A review of

Our Ecstatic Days

by Steve Erickson

Central question: Will imagination of all things help us survive the most terrifying times?
Format: 336 pp, cloth; Size: 6-1/8" x 9-1/4"; Price: $24.00; Publisher: Simon & Schuster; Editor: Denise Roy; Book designer: Jane Hardick; Typeface: Times New Roman; Average length of a Steve Erickson novel: 271 pages; Number of pages by which this novel exceeds that average: 65; Element most often manipulated in Erickson’s work: Time; Representative sentence: “With the smaller forceps she invades the snake’s mouth and then, when the tool proves useless, throws the forceps to the floor and sticks her fingers in the snake’s open mouth roughly pulling the helix from its throat.”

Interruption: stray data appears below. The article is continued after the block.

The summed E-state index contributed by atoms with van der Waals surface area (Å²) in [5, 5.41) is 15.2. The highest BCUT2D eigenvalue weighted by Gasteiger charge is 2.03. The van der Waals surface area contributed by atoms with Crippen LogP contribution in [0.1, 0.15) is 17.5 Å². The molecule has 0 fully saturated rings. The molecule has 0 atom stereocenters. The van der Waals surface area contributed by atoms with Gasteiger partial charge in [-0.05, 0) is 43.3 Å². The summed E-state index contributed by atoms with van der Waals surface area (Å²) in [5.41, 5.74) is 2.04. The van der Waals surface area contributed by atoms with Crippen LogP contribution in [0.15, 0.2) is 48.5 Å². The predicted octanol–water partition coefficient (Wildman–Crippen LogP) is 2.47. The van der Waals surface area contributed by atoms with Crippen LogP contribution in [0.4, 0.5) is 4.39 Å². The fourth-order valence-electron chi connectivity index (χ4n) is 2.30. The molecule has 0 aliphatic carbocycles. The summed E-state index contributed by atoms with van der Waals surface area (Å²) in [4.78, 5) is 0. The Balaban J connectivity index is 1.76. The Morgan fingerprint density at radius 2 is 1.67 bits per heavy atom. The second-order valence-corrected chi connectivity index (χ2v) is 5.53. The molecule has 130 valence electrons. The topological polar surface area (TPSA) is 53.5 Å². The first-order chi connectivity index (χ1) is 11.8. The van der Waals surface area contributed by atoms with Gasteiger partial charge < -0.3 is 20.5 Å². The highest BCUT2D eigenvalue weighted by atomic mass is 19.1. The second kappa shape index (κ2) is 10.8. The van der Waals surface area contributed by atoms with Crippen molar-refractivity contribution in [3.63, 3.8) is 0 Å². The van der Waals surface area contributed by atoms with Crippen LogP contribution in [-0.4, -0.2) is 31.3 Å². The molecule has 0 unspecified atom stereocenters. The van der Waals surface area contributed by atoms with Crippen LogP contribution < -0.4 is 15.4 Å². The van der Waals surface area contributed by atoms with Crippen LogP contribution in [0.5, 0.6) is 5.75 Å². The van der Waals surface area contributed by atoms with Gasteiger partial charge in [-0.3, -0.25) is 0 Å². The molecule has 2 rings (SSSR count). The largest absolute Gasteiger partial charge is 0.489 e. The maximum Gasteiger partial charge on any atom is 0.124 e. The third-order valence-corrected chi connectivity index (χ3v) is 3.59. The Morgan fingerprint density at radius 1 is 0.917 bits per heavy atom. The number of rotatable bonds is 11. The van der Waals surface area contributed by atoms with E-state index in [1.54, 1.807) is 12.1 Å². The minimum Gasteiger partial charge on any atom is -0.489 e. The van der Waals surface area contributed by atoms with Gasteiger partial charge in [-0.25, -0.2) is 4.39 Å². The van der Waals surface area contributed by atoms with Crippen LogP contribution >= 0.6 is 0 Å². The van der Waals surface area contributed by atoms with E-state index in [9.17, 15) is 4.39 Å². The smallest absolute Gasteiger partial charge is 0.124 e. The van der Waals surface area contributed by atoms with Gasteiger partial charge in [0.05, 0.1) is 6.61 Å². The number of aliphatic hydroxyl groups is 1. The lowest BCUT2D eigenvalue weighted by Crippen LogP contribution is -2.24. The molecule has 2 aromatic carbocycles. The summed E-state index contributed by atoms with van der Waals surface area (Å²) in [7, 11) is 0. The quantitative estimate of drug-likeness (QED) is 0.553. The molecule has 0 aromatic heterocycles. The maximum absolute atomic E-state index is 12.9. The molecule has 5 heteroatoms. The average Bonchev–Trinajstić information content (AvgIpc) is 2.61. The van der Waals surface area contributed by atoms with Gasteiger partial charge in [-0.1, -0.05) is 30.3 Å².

A most odd and challenging romance of risk, dream, and women unfolds in this story about a mother and her son. As soon as I have said this about Steve Erickson’s new novel Our Ecstatic Days, I am in trouble. The huge scope of the book and the shifting, palimpsest-like ground on which these imagined events take place call into question the story itself and its intricate and elusive characters.

We hope you enjoy this excerpt.

To read the full piece, please visit our store to purchase a copy of the magazine.

—Joseph McElroy

Joseph McElroy is the author of eight novels, including most recently Actress in the House (Overlook).

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